Police officers may also suffer from trauma-related difficulties that impair their ability to do their work. These may be long-standing difficulties stemming from their own childhood that were never identified or adequately addressed, or they may stem from traumatic experiences that occurred while working as a police officer. However, a fuller discussion of that is beyond the scope of this paper.

Stress, Trauma and Parental Protection

Understanding the stress response in children requires consideration of both the persistence and the severity of the stressor — which can range from those experienced by all children to the most severe traumatic events — and the availability of parental nurture, support and protection.

All children have stressful experiences, such as the anxiety associated with the first day of school, being frustrated by a friend’s behavior, or being frightened by a big dog. Stresses such as these can be positive experiences when a nurturing adult helps the child learn healthy ways to manage anxiety, frustration and fear (Briere and Lanktree, 2008; Gunnar and Quevedo, 2008; Tarullo and Gunnar, 2006). Some children are also exposed to far more stressful experiences, such as the death of a parent or other close family member, their own childhood illness, or exposure to an isolated incident of violence. Here, too, a nurturing, protective adult can help the child overcome the distress associated with the event and thereby help the child not only tolerate the stressor but also grow from the event (Goslin et al., 2013; Maschi, 2006).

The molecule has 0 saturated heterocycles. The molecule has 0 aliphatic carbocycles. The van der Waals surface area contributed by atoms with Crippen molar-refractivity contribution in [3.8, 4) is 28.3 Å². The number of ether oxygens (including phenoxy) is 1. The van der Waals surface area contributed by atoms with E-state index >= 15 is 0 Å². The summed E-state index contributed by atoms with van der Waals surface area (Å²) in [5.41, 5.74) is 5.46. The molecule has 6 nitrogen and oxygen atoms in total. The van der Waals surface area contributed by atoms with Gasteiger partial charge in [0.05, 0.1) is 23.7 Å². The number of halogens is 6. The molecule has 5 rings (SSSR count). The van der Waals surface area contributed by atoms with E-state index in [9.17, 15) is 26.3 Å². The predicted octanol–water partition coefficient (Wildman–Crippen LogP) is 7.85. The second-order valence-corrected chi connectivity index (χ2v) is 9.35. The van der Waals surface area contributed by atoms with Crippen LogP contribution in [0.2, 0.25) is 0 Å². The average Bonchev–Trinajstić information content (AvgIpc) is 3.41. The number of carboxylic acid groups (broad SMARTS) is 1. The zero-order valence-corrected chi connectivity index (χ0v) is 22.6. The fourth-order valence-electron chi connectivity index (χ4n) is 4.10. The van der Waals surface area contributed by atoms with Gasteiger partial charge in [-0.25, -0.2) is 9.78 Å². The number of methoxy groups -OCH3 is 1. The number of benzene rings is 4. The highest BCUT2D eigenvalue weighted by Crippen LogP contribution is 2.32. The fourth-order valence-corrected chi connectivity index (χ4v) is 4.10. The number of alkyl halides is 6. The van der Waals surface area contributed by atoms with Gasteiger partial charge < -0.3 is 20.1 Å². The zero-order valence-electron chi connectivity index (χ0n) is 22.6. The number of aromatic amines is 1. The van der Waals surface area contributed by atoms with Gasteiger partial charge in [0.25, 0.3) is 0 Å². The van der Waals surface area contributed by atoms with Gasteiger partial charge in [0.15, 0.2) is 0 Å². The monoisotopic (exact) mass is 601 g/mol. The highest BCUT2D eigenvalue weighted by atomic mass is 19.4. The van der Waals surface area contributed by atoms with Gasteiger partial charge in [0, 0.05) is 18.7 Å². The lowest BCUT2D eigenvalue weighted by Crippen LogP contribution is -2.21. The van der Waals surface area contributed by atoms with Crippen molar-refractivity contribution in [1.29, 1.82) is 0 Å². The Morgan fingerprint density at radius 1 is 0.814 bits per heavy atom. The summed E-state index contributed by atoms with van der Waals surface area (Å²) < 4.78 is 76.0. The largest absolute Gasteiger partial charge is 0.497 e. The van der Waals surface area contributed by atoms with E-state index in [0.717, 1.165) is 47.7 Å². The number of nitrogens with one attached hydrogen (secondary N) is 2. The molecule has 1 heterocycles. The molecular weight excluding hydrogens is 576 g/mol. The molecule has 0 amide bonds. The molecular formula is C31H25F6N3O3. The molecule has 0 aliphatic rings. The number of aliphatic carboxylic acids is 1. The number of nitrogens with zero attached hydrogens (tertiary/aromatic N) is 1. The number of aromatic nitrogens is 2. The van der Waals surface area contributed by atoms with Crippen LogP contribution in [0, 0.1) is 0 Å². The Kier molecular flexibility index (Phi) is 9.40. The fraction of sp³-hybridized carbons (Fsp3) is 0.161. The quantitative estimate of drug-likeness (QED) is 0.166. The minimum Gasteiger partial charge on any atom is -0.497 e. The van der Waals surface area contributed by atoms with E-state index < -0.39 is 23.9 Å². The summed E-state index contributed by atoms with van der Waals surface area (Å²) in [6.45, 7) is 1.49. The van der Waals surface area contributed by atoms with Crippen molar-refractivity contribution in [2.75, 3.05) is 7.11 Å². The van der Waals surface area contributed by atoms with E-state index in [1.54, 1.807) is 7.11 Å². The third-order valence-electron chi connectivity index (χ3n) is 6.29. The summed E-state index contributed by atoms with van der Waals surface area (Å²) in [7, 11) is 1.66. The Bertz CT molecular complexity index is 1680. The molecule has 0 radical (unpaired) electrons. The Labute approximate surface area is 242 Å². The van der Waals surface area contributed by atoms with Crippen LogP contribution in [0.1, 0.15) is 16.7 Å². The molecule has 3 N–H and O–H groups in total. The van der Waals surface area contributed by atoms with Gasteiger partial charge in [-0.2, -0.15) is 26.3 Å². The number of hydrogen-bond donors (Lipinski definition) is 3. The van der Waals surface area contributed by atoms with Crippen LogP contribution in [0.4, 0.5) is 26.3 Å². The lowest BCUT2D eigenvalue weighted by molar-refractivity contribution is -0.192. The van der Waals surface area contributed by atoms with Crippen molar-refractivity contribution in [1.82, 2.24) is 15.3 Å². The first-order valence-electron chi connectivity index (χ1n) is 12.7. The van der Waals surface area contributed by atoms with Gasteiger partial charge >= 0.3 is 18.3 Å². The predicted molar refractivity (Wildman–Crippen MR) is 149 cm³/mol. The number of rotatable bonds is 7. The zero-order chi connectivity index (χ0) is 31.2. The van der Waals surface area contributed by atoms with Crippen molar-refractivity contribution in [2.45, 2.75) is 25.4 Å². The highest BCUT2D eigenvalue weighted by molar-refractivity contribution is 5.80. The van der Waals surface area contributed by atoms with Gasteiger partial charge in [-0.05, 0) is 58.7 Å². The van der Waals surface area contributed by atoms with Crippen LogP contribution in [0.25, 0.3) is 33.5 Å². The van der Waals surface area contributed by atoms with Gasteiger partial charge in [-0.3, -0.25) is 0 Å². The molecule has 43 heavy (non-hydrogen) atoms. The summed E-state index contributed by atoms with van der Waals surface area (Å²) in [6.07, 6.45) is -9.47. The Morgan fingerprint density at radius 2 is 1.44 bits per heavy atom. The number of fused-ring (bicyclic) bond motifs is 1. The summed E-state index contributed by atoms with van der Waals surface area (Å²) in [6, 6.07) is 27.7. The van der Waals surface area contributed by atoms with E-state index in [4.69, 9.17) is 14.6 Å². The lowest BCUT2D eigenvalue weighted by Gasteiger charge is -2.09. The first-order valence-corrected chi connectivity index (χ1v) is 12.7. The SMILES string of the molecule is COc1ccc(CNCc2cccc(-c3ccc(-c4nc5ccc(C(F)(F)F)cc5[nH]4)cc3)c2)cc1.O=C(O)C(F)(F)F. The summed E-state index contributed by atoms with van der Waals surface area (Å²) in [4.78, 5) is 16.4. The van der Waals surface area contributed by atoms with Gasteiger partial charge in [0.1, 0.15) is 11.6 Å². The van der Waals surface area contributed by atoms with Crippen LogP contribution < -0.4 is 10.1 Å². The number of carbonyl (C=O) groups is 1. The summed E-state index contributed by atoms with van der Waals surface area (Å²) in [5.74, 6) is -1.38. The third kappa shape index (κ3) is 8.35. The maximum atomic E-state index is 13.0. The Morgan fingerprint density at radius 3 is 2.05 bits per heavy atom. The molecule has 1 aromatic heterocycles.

Some children are exposed to events that are exceptionally stressful. The impact of such traumatic events is more severe when they occur repeatedly (Breslau et al., 1999). Various types of violence can traumatize children, including sexual abuse and nonsexual physical abuse (Beitchman et al., 1992; Saywitz et al., 2000). Trauma can also result if a child witnesses acts of violence, including domestic violence and street violence (Berton and Stabb, 1996; Fitzpatrick and Boldizar, 1993). Additionally, psychological abuse that threatens violence, especially when the child has seen the perpetrator become violent, can traumatize children (Levendosky et al., 2002).

Although parental support can attenuate the effects of repeated exposure to extremely traumatic events, this support tends not to be available to these children, who need it the most (Green et al., 1991; Terr, 1991). In the vast majority of these cases, the parents of these children are either abusive (i.e., perpetrators of the abuse) or neglectful (i.e., they have failed to protect the child from exposure to the violence) or both, instead of nurturing and protecting the child. This repeated violent traumatization in the absence of parental nurture and protection is toxic to developing children. The group of children who suffer from this harmful combination are the focus of this paper. The resulting psychiatric impairments and associated dysfunction they exhibit as children and adolescents significantly increase their risk of coming into contact with police officers and present a significant challenge to police officers when such contact occurs.

Dudley, Richard G., Jr., M.D. Childhood Trauma and Its Effects: Implications for Police. New Perspectives in Policing Bulletin. Washington, D.C.: U.S. Department of Justice, National Institute of Justice, 2015. NCJ 248686